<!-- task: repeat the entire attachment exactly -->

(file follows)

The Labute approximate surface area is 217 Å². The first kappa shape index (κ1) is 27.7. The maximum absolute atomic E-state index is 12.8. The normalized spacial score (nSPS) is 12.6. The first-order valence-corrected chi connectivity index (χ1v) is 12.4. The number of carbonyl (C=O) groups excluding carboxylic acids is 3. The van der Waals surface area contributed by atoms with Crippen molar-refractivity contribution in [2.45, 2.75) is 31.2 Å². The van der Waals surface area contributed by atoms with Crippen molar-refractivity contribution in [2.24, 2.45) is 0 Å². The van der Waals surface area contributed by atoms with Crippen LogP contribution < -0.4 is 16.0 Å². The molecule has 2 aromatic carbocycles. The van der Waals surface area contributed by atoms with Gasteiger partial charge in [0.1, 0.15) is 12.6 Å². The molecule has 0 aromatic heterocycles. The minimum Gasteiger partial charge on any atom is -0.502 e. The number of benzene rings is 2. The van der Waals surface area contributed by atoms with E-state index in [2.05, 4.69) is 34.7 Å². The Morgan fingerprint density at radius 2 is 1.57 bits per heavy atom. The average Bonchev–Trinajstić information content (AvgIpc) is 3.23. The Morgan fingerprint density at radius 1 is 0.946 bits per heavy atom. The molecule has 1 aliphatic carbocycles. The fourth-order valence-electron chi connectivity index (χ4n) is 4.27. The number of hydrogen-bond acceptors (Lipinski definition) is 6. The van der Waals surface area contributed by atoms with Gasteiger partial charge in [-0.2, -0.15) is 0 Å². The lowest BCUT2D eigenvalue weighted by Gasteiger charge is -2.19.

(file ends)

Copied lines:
The Labute approximate surface area is 217 Å². The first kappa shape index (κ1) is 27.7. The maximum absolute atomic E-state index is 12.8. The normalized spacial score (nSPS) is 12.6. The first-order valence-corrected chi connectivity index (χ1v) is 12.4. The number of carbonyl (C=O) groups excluding carboxylic acids is 3. The van der Waals surface area contributed by atoms with Crippen molar-refractivity contribution in [2.45, 2.75) is 31.2 Å². The van der Waals surface area contributed by atoms with Crippen molar-refractivity contribution in [2.24, 2.45) is 0 Å². The van der Waals surface area contributed by atoms with Crippen LogP contribution < -0.4 is 16.0 Å². The molecule has 2 aromatic carbocycles. The van der Waals surface area contributed by atoms with Gasteiger partial charge in [0.1, 0.15) is 12.6 Å². The molecule has 0 aromatic heterocycles. The minimum Gasteiger partial charge on any atom is -0.502 e. The number of benzene rings is 2. The van der Waals surface area contributed by atoms with E-state index in [2.05, 4.69) is 34.7 Å². The Morgan fingerprint density at radius 2 is 1.57 bits per heavy atom. The average Bonchev–Trinajstić information content (AvgIpc) is 3.23. The Morgan fingerprint density at radius 1 is 0.946 bits per heavy atom. The molecule has 1 aliphatic carbocycles. The fourth-order valence-electron chi connectivity index (χ4n) is 4.27. The number of hydrogen-bond acceptors (Lipinski definition) is 6. The van der Waals surface area contributed by atoms with Gasteiger partial charge in [-0.2, -0.15) is 0 Å². The lowest BCUT2D eigenvalue weighted by Gasteiger charge is -2.19.